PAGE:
Council tax bills in South Yorkshire are to increase further in April after the region’s fire service became the latest organisation to approve a rise.
South Yorkshire Fire and Rescue Service is to increase its precept by around 3p per week for an average household after the 1.97 per cent increase was agreed by its governing authority yesterday.
It follows similar increases for next year also being planned by Sheffield Council and South Yorkshire Police.
The fire service says the increase will raise an extra £424,000 per year, allowing it recruit up to 16 new firefighters to replace workers departing through retirement.
The fire service authority rejected the alternative of a Government grant to freeze Council Tax, which would have brought in around £163,000 less.
It said the rise will see its share of Band D Council Tax in South Yorkshire by £1.28 per year, to £66.32.
Councillor Jim Andrews, chairman of the authority, said: “We are absolutely committed to protecting frontline fire-fighting, which we know is so strongly valued by the people of South Yorkshire.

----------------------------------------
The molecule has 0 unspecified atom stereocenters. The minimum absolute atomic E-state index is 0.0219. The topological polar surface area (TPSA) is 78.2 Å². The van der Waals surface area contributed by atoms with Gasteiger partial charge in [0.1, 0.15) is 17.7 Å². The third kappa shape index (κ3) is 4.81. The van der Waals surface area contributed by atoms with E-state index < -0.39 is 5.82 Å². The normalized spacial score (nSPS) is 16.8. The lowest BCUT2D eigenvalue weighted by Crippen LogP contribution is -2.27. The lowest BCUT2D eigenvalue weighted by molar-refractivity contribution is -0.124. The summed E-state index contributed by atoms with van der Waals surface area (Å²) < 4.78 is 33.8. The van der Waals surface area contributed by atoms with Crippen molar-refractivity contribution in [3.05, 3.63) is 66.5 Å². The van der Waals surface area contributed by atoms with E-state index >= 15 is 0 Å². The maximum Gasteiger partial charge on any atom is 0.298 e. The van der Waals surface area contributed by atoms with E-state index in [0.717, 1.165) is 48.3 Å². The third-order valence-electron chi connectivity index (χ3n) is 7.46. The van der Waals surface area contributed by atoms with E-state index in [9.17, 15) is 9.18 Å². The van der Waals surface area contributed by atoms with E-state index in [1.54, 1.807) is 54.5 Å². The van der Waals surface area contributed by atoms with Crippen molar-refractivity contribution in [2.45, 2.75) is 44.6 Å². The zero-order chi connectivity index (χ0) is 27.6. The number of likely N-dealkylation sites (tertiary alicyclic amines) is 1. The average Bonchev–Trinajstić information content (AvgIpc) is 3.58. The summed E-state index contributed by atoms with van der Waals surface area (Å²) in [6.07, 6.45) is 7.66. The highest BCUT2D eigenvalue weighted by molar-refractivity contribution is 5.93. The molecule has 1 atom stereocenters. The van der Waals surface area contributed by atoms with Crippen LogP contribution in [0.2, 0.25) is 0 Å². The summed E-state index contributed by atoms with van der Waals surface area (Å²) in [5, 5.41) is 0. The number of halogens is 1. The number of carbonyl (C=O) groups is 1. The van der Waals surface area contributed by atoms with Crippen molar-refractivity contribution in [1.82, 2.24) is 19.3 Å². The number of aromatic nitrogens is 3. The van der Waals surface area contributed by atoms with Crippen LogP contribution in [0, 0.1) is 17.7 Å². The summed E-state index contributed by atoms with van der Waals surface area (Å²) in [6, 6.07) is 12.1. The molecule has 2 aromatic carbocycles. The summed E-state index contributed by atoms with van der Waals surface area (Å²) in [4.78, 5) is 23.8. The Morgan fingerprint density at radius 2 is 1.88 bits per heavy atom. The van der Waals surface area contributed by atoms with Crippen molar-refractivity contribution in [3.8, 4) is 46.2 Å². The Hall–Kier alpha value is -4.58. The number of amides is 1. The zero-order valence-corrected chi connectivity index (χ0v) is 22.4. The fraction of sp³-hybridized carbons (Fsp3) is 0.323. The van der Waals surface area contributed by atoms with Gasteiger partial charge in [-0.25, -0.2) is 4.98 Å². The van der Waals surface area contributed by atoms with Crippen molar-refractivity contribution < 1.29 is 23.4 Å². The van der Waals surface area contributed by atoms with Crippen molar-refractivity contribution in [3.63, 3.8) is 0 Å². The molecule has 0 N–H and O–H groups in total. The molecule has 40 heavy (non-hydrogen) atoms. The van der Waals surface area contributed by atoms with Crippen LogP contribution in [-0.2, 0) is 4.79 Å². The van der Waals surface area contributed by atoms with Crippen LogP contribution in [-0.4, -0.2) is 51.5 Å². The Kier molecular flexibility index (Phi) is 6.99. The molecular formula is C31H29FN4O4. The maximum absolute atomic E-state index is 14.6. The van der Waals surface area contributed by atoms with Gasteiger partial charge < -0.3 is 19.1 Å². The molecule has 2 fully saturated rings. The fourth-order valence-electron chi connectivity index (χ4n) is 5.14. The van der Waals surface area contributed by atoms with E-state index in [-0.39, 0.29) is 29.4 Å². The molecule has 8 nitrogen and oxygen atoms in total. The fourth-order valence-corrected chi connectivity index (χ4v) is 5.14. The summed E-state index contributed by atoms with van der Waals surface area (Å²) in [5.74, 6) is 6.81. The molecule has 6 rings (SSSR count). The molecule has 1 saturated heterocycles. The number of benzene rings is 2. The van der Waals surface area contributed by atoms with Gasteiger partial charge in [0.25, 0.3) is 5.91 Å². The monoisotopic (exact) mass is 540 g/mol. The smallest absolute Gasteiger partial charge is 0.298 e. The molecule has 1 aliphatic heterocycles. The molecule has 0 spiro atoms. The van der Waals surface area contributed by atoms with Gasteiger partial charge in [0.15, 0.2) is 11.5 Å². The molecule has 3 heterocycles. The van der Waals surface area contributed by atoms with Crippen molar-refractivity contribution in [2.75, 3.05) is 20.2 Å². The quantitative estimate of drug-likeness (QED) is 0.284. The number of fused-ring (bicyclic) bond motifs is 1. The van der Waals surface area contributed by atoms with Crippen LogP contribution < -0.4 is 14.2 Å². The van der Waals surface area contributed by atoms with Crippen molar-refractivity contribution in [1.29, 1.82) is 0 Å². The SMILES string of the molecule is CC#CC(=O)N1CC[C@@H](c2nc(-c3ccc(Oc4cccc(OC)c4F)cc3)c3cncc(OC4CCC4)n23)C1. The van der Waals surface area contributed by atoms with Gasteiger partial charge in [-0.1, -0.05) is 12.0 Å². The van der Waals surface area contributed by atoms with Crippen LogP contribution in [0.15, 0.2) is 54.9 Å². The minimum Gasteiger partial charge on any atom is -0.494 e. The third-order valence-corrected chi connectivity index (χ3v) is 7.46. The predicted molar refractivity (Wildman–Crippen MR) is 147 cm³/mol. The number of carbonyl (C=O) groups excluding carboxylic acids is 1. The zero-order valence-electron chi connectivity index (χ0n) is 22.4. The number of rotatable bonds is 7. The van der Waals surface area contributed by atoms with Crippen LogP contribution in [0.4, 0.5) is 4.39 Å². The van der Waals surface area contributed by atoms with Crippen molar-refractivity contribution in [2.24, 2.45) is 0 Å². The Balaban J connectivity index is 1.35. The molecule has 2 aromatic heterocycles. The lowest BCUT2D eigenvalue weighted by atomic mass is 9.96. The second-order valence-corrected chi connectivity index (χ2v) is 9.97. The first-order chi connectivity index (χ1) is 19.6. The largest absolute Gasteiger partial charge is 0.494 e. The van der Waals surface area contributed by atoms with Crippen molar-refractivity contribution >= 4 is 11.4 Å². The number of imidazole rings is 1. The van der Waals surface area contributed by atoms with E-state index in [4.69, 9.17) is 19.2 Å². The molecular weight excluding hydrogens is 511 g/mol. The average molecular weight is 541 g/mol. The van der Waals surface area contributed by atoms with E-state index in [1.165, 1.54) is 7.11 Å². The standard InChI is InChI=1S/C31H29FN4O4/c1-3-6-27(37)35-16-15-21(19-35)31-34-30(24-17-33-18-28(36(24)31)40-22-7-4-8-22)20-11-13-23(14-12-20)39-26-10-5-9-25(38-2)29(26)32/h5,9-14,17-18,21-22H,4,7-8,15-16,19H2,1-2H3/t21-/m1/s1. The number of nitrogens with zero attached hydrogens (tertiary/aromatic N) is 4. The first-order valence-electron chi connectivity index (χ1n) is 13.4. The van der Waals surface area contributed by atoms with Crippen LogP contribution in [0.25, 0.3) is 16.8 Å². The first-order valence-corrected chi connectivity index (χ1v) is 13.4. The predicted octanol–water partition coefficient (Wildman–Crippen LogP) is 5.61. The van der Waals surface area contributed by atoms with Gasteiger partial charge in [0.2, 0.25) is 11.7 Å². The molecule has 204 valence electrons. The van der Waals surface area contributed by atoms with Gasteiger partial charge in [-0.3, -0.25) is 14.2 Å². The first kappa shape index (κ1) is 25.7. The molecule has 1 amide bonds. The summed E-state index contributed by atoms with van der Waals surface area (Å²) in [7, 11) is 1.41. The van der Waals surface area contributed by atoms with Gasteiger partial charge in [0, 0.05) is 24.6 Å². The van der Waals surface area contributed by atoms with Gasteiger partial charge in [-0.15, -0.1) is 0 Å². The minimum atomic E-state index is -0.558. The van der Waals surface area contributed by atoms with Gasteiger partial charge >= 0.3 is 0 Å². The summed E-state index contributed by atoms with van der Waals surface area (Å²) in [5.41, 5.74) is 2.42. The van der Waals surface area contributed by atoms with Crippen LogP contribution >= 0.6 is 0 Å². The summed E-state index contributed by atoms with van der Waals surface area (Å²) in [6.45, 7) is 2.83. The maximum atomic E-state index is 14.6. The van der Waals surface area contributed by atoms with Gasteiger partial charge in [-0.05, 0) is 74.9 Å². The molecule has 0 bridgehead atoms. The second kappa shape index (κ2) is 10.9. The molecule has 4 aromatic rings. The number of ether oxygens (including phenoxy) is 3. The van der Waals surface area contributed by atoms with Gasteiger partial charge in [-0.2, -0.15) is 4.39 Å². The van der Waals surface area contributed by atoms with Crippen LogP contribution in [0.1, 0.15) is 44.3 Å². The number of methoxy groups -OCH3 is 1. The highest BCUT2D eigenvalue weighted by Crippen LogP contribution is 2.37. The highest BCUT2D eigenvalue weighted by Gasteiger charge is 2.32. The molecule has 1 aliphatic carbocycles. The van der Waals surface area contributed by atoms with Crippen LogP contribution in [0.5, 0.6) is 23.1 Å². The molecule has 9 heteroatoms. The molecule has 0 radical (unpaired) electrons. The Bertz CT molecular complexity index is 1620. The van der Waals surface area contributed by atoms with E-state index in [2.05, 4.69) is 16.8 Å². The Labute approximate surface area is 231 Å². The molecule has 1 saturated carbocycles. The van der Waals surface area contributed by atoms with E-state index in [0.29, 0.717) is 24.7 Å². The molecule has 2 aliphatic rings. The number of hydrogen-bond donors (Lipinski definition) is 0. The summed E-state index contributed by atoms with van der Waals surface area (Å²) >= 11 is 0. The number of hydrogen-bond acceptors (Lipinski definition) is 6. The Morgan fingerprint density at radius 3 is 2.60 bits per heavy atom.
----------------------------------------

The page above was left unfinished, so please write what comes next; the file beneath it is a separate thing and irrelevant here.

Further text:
“Whilst the decision to propose increasing our part of the council tax was not taken lightly, this small increase will help us to bring new firefighters into the service for the first time in several years and they will be an important resource for a long time to come.”
Chief Fire Officer James Courtney said: “I thank the authority for maximising the resources available to me and will put this additional funding straight into frontline firefighting.
“We hope people will realise that this decision will help to safeguard the strength of our fire service for the future, ensuring the outstanding skills and experience of our current workforce can be passed on to a new generation of firefighters.”
The report to the authority said the Government grant to the authority for the next financial year is due to drop by £2.8m, from the current £31.8m to £29m.
It added next year’s budget is due to deliver a ‘surplus’, regardless of whether council tax would be raised as a result of ‘significant savings’ being made in advance of funding cuts.
But the paper warned that further cuts are likely from 2016 and warned it may no longer be possible to balance the books from 2016/16 onwards.
It said that the fire service will have a workforce of 616 people on April 1 this year, but a further 35 people are due to leave in the next 12 months, mainly through retirement.
The report said 16 new firefighters could be recruited towards the end of 2015 to help fill the gap.